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raptorcigs Avatar
8y, 9m agoPosted 8 years, 9 months ago
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raptorcigs Avatar
8y, 9m agoPosted 8 years, 9 months ago
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banned#1
I have no idea, but hows the little one?
#2
I think you should be able to see it OK.

You may not be able to run some software that used to work on XP or even some hardware.
#3
Don't do it Raptor Vista is evil and I hate it !!
#4
Yes it can, I have dual-booted XP & Vista-64 bit no problems, but its worth making a backup of any important documents first just in case the worst does happen! (I've wiped an important partition in the past due to carelessness - not fun!)
#5
jah128;3071965
Yes it can, I have dual-booted XP & Vista-64 bit no problems, but its worth making a backup of any important documents first just in case the worst does happen! (I've wiped an important partition in the past due to carelessness - not fun!)

Yup me too, good advice :thumbsup:
EVEN with 2 drives, I dropped a right whotsit and had to do a recovery, you dont wanna go there.
#6
raptorcigs;3072003
GONNA USE SEPERATE DRIVES


Unless you change the boot order in bios, the Vista boot-manager will be installed on the boot partition on the primary hard disc - where the XP boot-manager is installed now. This usually isn't a problem - Vista should identify that XP is there, add it to the boot menu and work fine with the main part of the OS installed on the other hard drive, but it will still be making changes to the current setup so best make some sort of backup first :thumbsup: (Worth having anyway!)
#7
If you're installing Vista onto a separate HDD, it's got no reason to touch the other one. TBH I've never heard of this sort of thing happening unless it's been the stupidity of the user in choosing the wrong drive/partition to install to.

FTR, I've got XP and Vista on the same HDD with no problems whatsoever.
#8
It should be fine, you'll simply be able to browse the XP HD within Vista although as recommended above I'd still backup any important data first to avoid potential dramas later.

John
#9
Disconnect the old drive (pull the power plug out of it) and install the new drive as master.
Install VISTA.
Reboot to make sure VISTA is OK.
Shut down and reconnect the old drive power and data cable to a slave or if using CS and a 80 wire cable just leave the data cable as it is.
Start computer and VISTA will boot and the old XP will be accesable for data.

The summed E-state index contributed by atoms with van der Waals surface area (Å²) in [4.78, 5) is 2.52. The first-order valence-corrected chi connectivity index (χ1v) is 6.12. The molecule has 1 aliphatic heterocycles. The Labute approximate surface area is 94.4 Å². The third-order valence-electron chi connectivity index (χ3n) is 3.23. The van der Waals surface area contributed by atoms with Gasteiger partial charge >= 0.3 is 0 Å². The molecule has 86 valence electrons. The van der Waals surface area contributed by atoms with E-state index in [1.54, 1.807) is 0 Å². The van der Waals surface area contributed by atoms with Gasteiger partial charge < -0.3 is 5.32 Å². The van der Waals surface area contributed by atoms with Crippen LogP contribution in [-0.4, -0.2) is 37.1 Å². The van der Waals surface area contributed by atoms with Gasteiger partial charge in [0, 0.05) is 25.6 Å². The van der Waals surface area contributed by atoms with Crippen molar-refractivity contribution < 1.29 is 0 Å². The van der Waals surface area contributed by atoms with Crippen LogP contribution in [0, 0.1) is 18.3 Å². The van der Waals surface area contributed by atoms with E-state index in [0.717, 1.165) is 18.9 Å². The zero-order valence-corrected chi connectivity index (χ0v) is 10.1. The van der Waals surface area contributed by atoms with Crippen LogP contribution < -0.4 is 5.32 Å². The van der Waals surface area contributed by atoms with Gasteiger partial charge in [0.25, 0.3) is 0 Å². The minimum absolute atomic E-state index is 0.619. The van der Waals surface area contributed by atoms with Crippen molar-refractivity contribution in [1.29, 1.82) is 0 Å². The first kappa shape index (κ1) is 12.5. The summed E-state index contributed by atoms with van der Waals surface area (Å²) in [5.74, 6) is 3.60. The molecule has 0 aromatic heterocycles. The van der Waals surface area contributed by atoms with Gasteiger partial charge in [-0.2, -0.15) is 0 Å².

It may not dual boot but you can always edit that after.
#10
Xb0xGuru;3073353
If you're installing Vista onto a separate HDD, it's got no reason to touch the other one.


Not if you are going the dual-boot method (ie not removing or stopping the original XP drive from being the boot/master drive when Vista is installed). Disconnecting the XP drive first as mentioned above will work fine, but you won't get the Vista boot manager with the option to boot either Vista or XP. Install it with the XP drive still connected as master and Vista will write its small boot-launcher onto the first (XP) drive, overwriting the current XP one - this shouldn't be a problem but it is still making some changes to the XP install...
#11
jah128
Not if you are going the dual-boot method (ie not removing or stopping the original XP drive from being the boot/master drive when Vista is installed). Disconnecting the XP drive first as mentioned above will work fine, but you won't get the Vista boot manager with the option to boot either Vista or XP. Install it with the XP drive still connected as master and Vista will write its small boot-launcher onto the first (XP) drive, overwriting the current XP one - this shouldn't be a problem but it is still making some changes to the XP install...


Sorry, I meant there would be no reason to touch it meaning disconnect it etc.

If you do get to a stage where the BCD on Vista cannot see your XP partition, just download EasyBCD which is an excellent boot config tool for just this purpose.

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